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“Merely in living as and where we live”: Part I

In my previous post, I imagined the thrill of a first encounter with Wallace Stevens’s “Sunday Morning,” which appeared for the first time in Poetry 100 years ago this month, November 1915. Readers would have encountered Stevens’s “Esthétique Du Mal” for the first time a few decades later — 71 years ago, in the Autumn 1944 issue of the Kenyon Review.

John Crowe Ransom had served as founding editor of the Kenyon Review since its first issue in 1937. In the Spring 1944 issue, he wrote an editorial note that included a letter from a soldier criticizing the intellectual and aesthetic remove that he felt characterized the poetry published by Ransom in the Kenyon Review. “Esthétique Du Mal” was “begun as a response” to that letter; Stevens wrote, “Whatever he [the soldier] may mean, it might be interesting to do an esthétique du mal. It is the kind of idea that it is difficult to shake off.”

Ransom’s editorial note, titled “Artists, Soldiers, Positivists,” asks about “the moral difficulties, or the political and public difficulties, which art always encounters when it begins to manifest its curious luxuriance.” He continues, “In war time, the indulgence which the public extends to the artist, if he would have his person deferred in the draft, is that he may enlist his art. But at any time: what is the public service which art renders, that it should hope for reputation and favor?” He then quotes the letter, which came “recently by photostat from a soldier in the foreign service.” In criticizing the poetry published in the Kenyon Review, particularly T. S. Eliot and Stevens, the letter writer characterizes it as “cut off from pain . . . It is intellectual and it is fine, but it never reveals muscle and nerve.” (He presents Karl Shapiro, John Berryman, and Delmore Schwartz as alternatives who “transcend the aesthetic of poetry.”) He finishes with the following challenge: “I’m waiting for an American poem of the forties called ‘The Quip at the Heart of the Debacle.’ Not magnificent in its ‘orchestration of themes,’ Ransom! Dialectics and self-appointed emendators of the poem will have to go by the board. The condition for approach to the poem will be baptism by fire. I believe there are minds and emotions ripe for that poem. Will they be found in the editors and readers of the Review?”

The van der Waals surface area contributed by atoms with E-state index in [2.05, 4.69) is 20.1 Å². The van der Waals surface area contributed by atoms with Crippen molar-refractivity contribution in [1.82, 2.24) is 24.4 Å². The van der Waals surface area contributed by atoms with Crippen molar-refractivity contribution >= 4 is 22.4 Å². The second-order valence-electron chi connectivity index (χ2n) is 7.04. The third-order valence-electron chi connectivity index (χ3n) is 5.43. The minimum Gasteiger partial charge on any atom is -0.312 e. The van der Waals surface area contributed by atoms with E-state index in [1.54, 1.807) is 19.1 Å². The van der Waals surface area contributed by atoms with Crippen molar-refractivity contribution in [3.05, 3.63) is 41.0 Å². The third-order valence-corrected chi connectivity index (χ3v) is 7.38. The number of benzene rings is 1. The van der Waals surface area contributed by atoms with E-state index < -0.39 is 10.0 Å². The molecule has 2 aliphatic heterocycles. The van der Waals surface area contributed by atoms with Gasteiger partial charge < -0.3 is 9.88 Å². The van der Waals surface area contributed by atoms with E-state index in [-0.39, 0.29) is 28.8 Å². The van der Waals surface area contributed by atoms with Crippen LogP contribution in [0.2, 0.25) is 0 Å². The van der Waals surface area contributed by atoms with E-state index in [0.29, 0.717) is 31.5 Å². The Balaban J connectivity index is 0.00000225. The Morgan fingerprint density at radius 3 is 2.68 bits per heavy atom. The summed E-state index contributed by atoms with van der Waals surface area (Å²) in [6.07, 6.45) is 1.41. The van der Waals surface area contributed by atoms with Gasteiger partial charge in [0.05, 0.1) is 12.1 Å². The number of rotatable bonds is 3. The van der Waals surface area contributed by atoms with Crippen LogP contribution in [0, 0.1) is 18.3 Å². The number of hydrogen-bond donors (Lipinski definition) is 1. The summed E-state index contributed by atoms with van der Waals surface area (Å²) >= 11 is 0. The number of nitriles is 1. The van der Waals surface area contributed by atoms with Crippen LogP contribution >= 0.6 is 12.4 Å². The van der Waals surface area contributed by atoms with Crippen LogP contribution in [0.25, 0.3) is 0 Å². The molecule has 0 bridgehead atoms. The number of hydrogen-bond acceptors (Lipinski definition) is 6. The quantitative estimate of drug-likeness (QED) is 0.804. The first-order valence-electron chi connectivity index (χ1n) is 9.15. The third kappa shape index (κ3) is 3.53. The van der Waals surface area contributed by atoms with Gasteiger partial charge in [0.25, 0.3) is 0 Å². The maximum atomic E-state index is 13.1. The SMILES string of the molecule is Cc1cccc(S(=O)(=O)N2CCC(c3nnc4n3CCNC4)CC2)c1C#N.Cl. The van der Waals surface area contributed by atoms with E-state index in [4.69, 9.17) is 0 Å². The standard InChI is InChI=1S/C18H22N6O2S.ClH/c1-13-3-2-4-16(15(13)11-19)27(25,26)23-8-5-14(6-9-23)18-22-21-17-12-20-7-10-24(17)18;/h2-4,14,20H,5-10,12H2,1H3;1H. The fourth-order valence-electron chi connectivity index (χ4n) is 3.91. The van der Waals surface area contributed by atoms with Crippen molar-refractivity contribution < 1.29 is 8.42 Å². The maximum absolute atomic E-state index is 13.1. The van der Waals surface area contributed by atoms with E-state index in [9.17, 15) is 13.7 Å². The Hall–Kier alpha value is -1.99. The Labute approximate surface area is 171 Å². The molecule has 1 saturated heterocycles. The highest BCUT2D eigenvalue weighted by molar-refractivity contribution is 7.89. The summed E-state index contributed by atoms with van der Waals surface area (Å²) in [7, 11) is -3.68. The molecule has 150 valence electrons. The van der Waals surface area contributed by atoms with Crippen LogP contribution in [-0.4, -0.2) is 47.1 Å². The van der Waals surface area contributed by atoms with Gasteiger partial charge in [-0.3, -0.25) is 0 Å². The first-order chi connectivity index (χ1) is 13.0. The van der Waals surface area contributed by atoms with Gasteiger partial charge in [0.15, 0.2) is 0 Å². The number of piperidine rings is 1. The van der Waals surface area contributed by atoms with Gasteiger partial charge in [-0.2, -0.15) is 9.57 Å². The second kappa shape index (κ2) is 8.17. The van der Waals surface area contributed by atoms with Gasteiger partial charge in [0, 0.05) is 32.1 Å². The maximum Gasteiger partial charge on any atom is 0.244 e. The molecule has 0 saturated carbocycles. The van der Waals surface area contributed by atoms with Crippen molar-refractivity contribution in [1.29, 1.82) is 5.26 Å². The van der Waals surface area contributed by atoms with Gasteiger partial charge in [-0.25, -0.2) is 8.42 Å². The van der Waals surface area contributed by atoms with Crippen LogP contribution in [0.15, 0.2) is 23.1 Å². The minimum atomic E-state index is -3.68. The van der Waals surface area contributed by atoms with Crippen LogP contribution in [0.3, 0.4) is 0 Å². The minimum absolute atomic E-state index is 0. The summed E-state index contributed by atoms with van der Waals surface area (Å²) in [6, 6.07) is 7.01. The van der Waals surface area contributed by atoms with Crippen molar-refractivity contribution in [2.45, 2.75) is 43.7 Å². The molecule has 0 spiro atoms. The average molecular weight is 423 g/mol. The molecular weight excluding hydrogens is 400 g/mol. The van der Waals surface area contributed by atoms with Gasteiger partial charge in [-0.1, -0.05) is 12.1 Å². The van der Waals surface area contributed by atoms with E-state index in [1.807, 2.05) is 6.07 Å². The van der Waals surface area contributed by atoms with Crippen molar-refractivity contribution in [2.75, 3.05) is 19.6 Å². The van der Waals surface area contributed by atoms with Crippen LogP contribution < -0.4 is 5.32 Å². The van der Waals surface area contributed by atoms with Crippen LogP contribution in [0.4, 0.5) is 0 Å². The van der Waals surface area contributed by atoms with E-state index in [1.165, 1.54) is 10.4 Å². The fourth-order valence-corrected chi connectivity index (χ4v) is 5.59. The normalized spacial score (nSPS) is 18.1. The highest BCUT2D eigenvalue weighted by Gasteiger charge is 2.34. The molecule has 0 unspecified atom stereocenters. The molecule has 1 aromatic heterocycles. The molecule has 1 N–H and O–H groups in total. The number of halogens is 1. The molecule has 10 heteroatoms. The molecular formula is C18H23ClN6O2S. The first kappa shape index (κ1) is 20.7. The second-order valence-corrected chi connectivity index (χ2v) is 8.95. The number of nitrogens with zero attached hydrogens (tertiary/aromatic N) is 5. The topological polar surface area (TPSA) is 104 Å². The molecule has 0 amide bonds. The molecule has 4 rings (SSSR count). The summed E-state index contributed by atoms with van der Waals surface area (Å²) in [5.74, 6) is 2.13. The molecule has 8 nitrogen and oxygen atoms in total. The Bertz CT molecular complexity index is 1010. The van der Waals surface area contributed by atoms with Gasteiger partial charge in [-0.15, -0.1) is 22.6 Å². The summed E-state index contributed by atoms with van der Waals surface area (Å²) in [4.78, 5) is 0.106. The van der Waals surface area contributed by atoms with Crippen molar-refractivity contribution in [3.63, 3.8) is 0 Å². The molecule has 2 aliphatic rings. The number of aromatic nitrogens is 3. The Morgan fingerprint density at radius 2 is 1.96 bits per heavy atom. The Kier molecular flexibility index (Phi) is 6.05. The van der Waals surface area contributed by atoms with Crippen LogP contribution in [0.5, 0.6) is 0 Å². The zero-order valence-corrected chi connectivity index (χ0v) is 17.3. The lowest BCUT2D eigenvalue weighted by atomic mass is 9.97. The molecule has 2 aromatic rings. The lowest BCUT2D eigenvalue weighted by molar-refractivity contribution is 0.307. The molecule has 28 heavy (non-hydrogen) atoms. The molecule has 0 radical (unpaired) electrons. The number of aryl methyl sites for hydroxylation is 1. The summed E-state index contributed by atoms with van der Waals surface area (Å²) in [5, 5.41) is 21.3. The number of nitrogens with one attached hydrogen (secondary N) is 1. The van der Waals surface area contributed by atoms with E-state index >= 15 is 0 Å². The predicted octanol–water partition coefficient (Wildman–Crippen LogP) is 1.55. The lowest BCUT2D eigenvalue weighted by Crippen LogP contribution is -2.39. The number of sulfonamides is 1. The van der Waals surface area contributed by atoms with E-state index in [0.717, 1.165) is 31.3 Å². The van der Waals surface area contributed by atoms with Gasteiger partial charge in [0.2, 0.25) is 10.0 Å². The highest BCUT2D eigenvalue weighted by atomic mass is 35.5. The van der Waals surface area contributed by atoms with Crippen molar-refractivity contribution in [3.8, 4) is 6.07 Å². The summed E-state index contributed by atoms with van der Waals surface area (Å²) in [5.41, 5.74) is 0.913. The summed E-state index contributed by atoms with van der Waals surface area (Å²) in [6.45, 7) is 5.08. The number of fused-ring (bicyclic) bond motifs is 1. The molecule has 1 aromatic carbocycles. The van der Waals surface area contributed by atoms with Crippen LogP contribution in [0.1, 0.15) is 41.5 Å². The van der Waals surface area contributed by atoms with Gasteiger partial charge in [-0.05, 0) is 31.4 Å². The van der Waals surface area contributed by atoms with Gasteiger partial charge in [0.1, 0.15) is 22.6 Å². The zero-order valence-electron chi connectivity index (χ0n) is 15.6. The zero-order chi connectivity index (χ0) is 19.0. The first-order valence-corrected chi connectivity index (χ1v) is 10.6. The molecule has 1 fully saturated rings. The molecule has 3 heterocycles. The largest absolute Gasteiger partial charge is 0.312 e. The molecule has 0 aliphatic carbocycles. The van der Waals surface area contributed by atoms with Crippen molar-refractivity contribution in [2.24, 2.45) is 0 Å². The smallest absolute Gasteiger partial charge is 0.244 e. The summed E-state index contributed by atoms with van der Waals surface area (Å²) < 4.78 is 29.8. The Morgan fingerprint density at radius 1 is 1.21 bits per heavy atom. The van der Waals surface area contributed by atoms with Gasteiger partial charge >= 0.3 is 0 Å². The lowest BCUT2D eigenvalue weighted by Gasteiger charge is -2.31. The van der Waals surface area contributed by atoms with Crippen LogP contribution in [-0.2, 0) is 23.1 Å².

Stevens’s poem responds to the charge of being cut off from the world’s pain with an “aesthetics of evil,” an “aesthetics of ill.” Stevens scholar Jacqueline Vaught Brogan argues that this and other poems of that time mark a shift in Stevens’s sense of poetic and ethical responsibility in response to war and global concerns. Harold Bloom writes:

Though Stevens dodged the word “humanism,” much of his poetry from 1943-1946 is a humanistic polemic, of which the major text is Esthétique Du Mal of 1944. In a letter to John Crowe Ransom, Stevens worried about the sequence’s title as being not quite accurate, and added, “I am thinking of aesthetics as the equivalent of aperçus, which seems to have been the original meaning.” Stevens thus follows Pater as returning “aesthetic” to its root meaning of “perceptiveness,” and I suspect his uneasiness about the title came from the Baudelairean implications of mal, implications mostly irrelevant to a poem in which what is perceived is not so much willed or chosen evil as necessary evil, the pain and suffering inseparable from a consciousness of self in a post-Christian or Nietzschean world.

Bloom also sees the poem as “against” Eliot, a differentiation of the two minds and aesthetics, which the letter writer had lumped together in his critique.

For me, the poem itself is a response to the letter-writer’s charge, but not a conclusive answer. It begins: “He was at Naples writing letters home / And in between his letters, reading paragraphs / On the sublime.” Is the dramatic persona of the poem the soldier from the letter? Or one of the accused aesthetes?

Richard Allen Blessing writes:

In many ways, the problem of the relation between poetry and pain was an idea which Stevens had not ‘shaken off’ since he began publishing poetry, for “Esthétique Du Mal” is very like “Sunday Morning” . . . in both tone and subject matter. I feel certain that the letter in Kenyon Review had little to do with the form that Stevens’ poem took; all that remains of the soldier’s plea for ‘The Quip at the Heart of the Debacle’ is Stevens’ commitment to the acceptance of the totality of existence, an acceptance which forever precludes the possibility of being ‘cut off from pain.” To look long and steadily at the central mal of the human condition does constitute a kind of ‘baptism by fire.'”

Whether Blessing’s take on the poem and Stevens’s ongoing or awakened concerns would have satisfied the solider is another question.